Water heater corrosion

It's a wise thing to do.
Because our town water seems particularly aggresive to water heaters I check and change the sacrificial anode in ours every couple of years and change it when needed, they're cheap enough.
Usually it's located under a knockout on the top of the heater and you may have to dig out a bit of foamed in place insulation to get at the head of the anode rod.
They make "folding" replacement anode rods for locations with limited overhead room.
BTW, there's a widely held belief among plumbers that you shouldn't crack the T&P valve unnecessarily because they don't always reseat well and may dribble. FWIW, I don't think much crud sits around near the top of a water heater anyway, so why take a chance by opening the T&P valve?. If junk was up there, you'd likely be seeing it in your hot water, and shower heads would clog frequently. Sludge generally sits on the bottom where you can sometimes, but not always, get it out by opening the drain valve.
Just my .02,
Reply to
Jeff Wisnia
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Has anyone ever changed the anode rod in their water heater to prevent
corrosion of the METAL tank? We did this frequently aboard ship to all the
seawater heat exchangers. I figured since it is installed thru a threaded
bung accessible from outside the tank that it is meant to be replaced before
the water heater needs replaced as a unit. I drain water from the
pressure/temp. valve and from the tank drain monthly and do get some
brownish water from the drain.
Reply to
If you are referring to the kind of thing stuck into a domestic hot water tank it is an element, not an anode. The difference being that an anode has a cathode elsewhere, so (electric) current flows through the liquid, whereas in an element all (electric) current flows through the element and only heat is transferred to the liquid. As far as corrosion is concerned this is a significant difference. I don't know the first thing about ship heat exchangers, so this may be a crucial difference or it may just be me being really anal and correcting your terminology.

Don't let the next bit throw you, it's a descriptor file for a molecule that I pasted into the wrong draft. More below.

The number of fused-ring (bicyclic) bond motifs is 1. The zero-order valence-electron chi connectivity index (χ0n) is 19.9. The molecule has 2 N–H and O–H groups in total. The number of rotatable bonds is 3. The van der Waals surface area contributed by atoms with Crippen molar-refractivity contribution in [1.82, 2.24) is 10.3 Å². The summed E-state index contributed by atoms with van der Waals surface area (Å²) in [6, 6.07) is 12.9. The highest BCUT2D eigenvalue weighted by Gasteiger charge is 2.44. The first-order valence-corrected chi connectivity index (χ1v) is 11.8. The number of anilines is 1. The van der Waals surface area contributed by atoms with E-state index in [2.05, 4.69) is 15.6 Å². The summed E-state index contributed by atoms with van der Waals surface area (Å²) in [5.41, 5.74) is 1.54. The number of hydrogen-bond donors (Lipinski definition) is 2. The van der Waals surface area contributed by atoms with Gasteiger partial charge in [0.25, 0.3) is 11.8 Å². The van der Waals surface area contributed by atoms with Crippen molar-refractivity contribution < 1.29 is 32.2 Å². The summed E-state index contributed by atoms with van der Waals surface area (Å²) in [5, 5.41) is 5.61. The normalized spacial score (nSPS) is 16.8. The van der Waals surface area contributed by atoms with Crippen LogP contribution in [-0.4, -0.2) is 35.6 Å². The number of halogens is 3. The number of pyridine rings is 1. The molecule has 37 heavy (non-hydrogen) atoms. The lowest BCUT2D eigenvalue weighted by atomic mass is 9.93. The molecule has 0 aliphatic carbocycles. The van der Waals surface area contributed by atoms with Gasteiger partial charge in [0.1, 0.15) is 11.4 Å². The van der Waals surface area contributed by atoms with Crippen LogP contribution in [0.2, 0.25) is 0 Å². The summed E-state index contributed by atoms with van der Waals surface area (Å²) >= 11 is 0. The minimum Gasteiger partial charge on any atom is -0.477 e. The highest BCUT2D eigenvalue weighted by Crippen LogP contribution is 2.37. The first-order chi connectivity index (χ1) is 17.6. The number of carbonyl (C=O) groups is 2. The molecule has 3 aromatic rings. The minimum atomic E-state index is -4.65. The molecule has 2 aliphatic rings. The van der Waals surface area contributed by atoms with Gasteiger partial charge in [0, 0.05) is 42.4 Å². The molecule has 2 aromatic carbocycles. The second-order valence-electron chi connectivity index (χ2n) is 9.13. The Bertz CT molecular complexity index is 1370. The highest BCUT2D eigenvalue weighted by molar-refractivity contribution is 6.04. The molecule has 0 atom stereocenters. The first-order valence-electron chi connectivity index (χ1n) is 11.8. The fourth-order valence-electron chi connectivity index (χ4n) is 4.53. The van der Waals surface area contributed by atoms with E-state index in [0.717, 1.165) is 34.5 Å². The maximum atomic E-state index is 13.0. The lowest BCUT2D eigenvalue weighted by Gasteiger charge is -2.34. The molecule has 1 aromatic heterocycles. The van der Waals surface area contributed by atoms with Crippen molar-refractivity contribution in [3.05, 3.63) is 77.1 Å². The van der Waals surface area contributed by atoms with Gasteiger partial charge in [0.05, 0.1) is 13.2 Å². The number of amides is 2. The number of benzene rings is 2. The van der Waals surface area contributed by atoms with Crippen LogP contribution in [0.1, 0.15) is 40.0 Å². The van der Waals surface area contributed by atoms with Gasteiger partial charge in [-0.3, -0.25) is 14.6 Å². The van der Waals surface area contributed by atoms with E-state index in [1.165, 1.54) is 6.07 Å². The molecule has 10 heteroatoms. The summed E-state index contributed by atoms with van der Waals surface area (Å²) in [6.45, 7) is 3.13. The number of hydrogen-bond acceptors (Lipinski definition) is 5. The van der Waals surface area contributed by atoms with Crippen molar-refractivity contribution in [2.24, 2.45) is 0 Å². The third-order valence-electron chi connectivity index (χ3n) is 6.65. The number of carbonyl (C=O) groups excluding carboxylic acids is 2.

Reply to
Tim Auton
Why, yes I have...
Quoting me October 25, 2003:
Swapping out the $30.sacrificial anode in your hot water heater right now can save you 400 bucks (and bother) later.
Here is a picture I took of a water heater that didn't get serviced in time. I popped it open to have a look. Ewwww!
(Snip Reference to Rotten Link)
This heater was installed at the end of 1988. By 2003 the unit was leaking. The bluish linear bit to the left of the stack is a piece of anode that fell off and sank uselessly to the bottom of the tank. I swapped in a new water heater and asked the owner to have the anode inspected and perhaps replaced every five years.
______Wavy special effect, with harp denoting a flashback_____
I replaced the anode in our water heater last year. It didn't really need replacing (after only 8 years in service) but the anode cost only $20 and I figured "what the heck, just get a little crazy and swap it out".
______Wavy special effect, with harp denoting a return_____
Just now, it took me about 2 minutes to turn down the thermostat, shut off the inlet water and depressurize the tank from a valve in a nearby bathroom. In another couple minutes, I had the anode out of the top of the tank using a 1-1/16" socket on a breaker bar. Looks pretty good! (Beware that it takes a hard push to unscrew the anode if it hasn't been serviced lately.)
Re-tape the threads and back in the tank, screwed down tight. Valve in the bathroom shut off, Inlet valve opened back up, Thermostat adjusted back where it was before,
Ten minutes tops and I think we will get seven more trouble-free years.
Beware that newer consumer-level water heaters only have a proprietary anode attached to the bottom of the hot water outlet pipe. Your old water heater with its servicable anode just got more valuable because the propriatery anodes are unobtainium. (In my experience.)
Now, I ain't no plumber and I ain't advertising for no business. If you burn yourself it's your own fool fault. You guys are each about 150 IQ points smarter than I am so this little chore shouldn't tax you none and might save you a bundle.
(Big grin)
Reply to